NEW YORK -- Labor leaders were conspicuous in their absence at his annual reception for the maritime industry, but Maryland Gov. William Donald Schaefer said he is optimistic they will be with him when it counts for the Port of Baltimore.
About 150 executives of ship lines, railroads and other transportation companies attended yesterday's Port of Baltimore luncheon at the Downtown Athletic Club, hosted by the Maryland Port Administration.
The same event last year drew most of the port's major labor leaders, including John Bowers, president of the International Longshoremen's Association. But that apparent unity was --ed after the governor, in his remarks to the crowd, lamented what he saw as a lack of labor cooperation in Baltimore.
Bowers left in anger, and did not respond to this year's invitation, according to port officials. A spokesman for the union said last year's incident, as well as what some ILA leaders viewed as meddling by the governor in contract talks, concerned Bowers.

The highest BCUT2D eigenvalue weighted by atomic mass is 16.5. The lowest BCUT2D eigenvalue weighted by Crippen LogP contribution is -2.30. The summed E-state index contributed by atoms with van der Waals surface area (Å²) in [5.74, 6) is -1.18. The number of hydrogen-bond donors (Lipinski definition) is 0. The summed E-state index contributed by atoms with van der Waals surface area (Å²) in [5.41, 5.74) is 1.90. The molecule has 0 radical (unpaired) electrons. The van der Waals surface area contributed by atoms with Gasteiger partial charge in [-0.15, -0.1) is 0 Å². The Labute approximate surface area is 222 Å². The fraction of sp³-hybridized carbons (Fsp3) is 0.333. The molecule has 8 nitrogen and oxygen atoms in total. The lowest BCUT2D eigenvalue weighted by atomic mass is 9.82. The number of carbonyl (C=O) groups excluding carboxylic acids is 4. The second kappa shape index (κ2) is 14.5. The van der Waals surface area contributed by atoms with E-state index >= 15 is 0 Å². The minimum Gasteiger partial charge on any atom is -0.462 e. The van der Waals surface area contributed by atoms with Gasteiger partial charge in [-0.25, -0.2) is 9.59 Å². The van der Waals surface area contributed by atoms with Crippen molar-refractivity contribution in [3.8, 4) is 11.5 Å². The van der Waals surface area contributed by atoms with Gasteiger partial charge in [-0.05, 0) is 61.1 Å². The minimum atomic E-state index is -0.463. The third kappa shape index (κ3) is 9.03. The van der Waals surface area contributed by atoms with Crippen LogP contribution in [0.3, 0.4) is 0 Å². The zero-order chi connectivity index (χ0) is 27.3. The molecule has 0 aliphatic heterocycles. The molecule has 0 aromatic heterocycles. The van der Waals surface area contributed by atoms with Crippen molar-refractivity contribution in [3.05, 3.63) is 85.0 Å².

But Schaefer, saying he is optimistic about labor peace at the port, told reporters that "I'm pleased."
An agreement on work rules at the new Seagirt Marine Terminal came together with apparent ease several weeks ago. And the new, local contract settled after a strike last January appears to have solved the sticky issue of dockworkers in Baltimore who do not work in the rain, he said.
He commended Horace Alston, the ILA vice president for Baltimore, for his work on a trade mission with the governor this summer. Alston attended meetings with ship lines in the Far East, helping to promote the port.
Port officials will in two weeks take lease offers to two of the lines visited during the trip, OOCL and Yang Ming, hoping to lure some of their business back to Baltimore from Hampton Roads, Va.
Hughes, whose local suffered a defeat in the last contract negotiations, has vowed to bargain apart from the other locals this time. The current agreement expires Nov. 30.
Local talks began in Baltimore on Wednesday with all the ILA JTC locals except for Hughes' Local 953. Management bargainers spoke only in generalities about issues, declining to present proposals or begin formal talks until Hughes attends. This was done on the advice of lawyers, according to one source.